It was news greeted nationwide with a chorus of ‘I’ll drink to that!’… a scientific report last week suggesting that light-to-moderate boozing slashes the risk of an early death by a fifth.
It followed dozens of other studies that seemed to suggest drinking a moderate amount of alcohol (roughly 14 units a week for men and women) could protect you from various diseases, and even extend your life. Researchers from around the globe have linked moderate consumption to preventing the common cold, improving your sex life, and even reducing the risk of developing gallstones.
But hang on, don’t reach for another bottle just yet.
Didn’t the Chief Medical Officer for England, no less, recently advise us that there is no safe drinking level ‘because alcohol is toxic to the liver and other organs in the body’? In fact, Dame Sally Davies went as far as to say women should consider their risk of breast cancer every time they reach for a glass of wine – and advised the public to swap their Friday night tipple for a cup of tea.
So have the dangers been exaggerated for the sake of getting the message across? Can alcohol actually be good for you?
Confused? You’re not alone, so we asked the experts for the truth about drinking and how it may affect crucial aspects of your health…
The Mixed Messages
‘The long-term effects of low alcohol consumption are complex and difficult to investigate – no wonder people might be confused,’ says Sir David Spiegelhalter, professor of the public understanding of risk at Cambridge University.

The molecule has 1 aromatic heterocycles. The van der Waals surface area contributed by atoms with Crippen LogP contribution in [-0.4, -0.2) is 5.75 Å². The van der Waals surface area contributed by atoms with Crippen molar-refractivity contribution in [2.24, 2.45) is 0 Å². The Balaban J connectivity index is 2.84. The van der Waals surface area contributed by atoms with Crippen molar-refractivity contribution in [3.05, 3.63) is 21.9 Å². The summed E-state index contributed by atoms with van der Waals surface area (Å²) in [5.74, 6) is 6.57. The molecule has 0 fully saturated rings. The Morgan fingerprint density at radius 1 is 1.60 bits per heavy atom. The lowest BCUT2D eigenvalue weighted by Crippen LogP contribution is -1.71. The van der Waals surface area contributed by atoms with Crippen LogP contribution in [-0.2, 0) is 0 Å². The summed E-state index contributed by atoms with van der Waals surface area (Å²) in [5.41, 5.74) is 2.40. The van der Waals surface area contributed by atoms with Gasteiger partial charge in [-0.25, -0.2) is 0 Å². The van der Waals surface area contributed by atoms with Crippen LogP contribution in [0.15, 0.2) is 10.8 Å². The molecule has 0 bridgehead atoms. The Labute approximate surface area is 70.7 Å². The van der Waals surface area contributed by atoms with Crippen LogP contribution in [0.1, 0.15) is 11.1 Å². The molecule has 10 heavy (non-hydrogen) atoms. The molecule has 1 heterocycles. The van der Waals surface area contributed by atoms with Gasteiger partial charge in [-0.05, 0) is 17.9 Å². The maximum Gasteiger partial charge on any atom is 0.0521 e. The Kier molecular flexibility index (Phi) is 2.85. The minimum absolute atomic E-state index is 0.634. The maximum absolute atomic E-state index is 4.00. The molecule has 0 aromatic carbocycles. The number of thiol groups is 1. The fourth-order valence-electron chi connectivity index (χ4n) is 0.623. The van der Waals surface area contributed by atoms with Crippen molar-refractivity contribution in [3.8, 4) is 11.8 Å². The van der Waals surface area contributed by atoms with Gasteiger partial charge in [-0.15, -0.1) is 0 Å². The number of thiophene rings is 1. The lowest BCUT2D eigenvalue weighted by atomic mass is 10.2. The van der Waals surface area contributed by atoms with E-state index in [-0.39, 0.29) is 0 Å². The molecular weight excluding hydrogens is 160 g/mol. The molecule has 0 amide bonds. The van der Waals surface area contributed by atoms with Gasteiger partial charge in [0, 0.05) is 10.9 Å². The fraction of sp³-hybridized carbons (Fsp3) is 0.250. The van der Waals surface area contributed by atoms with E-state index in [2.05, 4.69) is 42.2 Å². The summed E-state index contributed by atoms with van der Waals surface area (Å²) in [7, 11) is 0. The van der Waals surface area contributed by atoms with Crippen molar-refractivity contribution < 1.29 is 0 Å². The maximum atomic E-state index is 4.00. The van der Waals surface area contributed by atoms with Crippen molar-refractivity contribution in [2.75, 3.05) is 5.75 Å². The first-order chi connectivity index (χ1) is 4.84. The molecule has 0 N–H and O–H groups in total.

And Mr John Scurr, a leading consultant vascular surgeon at the Lister Hospital, Chelsea, agrees we’re getting mixed messages when it comes to the link between alcohol and health.
‘On the one hand, the Department of Health is taking a very firm line, saying alcohol is never safe. On the other, scientific studies keep showing alcohol can be beneficial in moderation. Yes, some people drink to excess and become addicted, but to say drinking is always wrong is simply misleading.’
Last year, the Department of Health revised its drinking guidelines, stating that men should drink no more than 14 units per week (down from 21) bringing them in line with the level for women.
It’s widely accepted that heavy drinking is linked to a host of health issues including cancer, poor mental health, liver disease and premature death. But what effect is your glass of wine with dinner having on your health?
Too much alcohol can lead to a range of liver complaints, including fatty liver disease, hepatitis and other health problems.
But what is ‘too much’? Professor Rajiv Jalan, professor of hepatology at University College London, says healthy people do not need to abstain. ‘From the liver’s point of view, it is not necessary to avoid alcohol completely. It’s an organ designed to cope with a certain volume of toxins in the blood.
‘Alcohol is not beneficial to the liver, but it may not be harmful to it either – if you stick to one or two units at a time and don’t exceed the safe drinking guidelines.’ Indeed, ‘drinking small amounts, preferably during meals, appears to be the right way to drink alcohol,’ concluded one Italian study.